Winthrop was born in Edwardstone, Suffolk, England, the son of Adam Winthrop (1548–1623) and his wife, Anne Browne. Winthrop briefly attended Trinity College, Cambridge, then studied law at Gray's Inn, and in the 1620s became a lawyer at the Court of Wards in London. Other Puritans who believed likewise obtained a royal charter for the Massachusetts Bay Company. Charles I of England was apparently unaware that the colony was to be anything other than a commercial venture to America. However, on March 4, 1629, Winthrop signed the Cambridge Agreement with his wealthier Puritan friends, essentially pledging that they would embark on the next voyage and found a new Puritan colony in New England. The colony's land was taken from Native Americans with Winthrop's excuse that the natives hadn't "subdued" the land and thus had no "civil right" to it.
1629 site of Winthrop's first home in Massachusetts, "The Great House" in City Square Park in Charlestown, Massachusetts across the Charles River from Boston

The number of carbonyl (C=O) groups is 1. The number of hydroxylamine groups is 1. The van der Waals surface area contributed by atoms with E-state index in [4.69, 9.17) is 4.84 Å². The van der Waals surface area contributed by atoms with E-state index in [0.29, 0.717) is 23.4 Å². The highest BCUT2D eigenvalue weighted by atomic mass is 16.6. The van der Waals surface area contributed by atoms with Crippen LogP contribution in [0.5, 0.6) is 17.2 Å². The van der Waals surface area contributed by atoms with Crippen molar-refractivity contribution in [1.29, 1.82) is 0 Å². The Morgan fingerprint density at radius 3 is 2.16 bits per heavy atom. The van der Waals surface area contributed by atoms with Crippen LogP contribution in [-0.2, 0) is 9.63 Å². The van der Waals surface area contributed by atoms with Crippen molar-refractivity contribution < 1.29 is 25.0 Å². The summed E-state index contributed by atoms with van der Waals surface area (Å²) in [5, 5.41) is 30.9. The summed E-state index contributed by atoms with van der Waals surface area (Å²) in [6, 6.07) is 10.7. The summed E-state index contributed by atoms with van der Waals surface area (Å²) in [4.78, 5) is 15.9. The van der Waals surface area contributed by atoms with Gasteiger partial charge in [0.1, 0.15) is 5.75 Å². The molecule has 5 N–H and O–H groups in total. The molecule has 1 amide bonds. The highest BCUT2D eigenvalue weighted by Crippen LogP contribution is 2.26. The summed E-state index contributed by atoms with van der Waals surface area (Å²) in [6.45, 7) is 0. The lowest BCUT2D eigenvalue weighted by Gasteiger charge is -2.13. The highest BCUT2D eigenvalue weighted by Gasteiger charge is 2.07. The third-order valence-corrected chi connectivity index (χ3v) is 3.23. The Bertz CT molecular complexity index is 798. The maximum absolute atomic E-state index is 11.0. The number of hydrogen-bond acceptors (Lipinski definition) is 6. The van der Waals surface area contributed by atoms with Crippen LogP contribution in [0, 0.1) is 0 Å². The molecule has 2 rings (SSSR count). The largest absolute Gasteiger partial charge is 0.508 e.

1630 Site of Winthrop's first home in Boston on State Street
Winthrop Building, site of Winthrop's final mansion house in Boston
Winthrop pledged £400 to the cause and set sail on the ship the Arbella—named after the wife of Isaac Johnson, daughter of Thomas Clinton, 3rd Earl of Lincoln. Winthrop befriended the younger Johnson (29 years old at his death) in earlier days in England, spending many days at Isaac's family home. The first Englishman in the Boston area, Blackstone, was a childhood and best friend of Isaac; they attended seminary together. Isaac's grandmother, the Lady Chatterton, was the daughter of one of the King James Bible translators, and the Johnson family owned two seminaries in England, one still used as a school to this day. Isaac Johnson's family lines can be traced to the earlier Norman Conquest of England from the Johnsons of Rouen, France, and are associated with William "the Bastard" as well as the earlier 968 conquest of southern...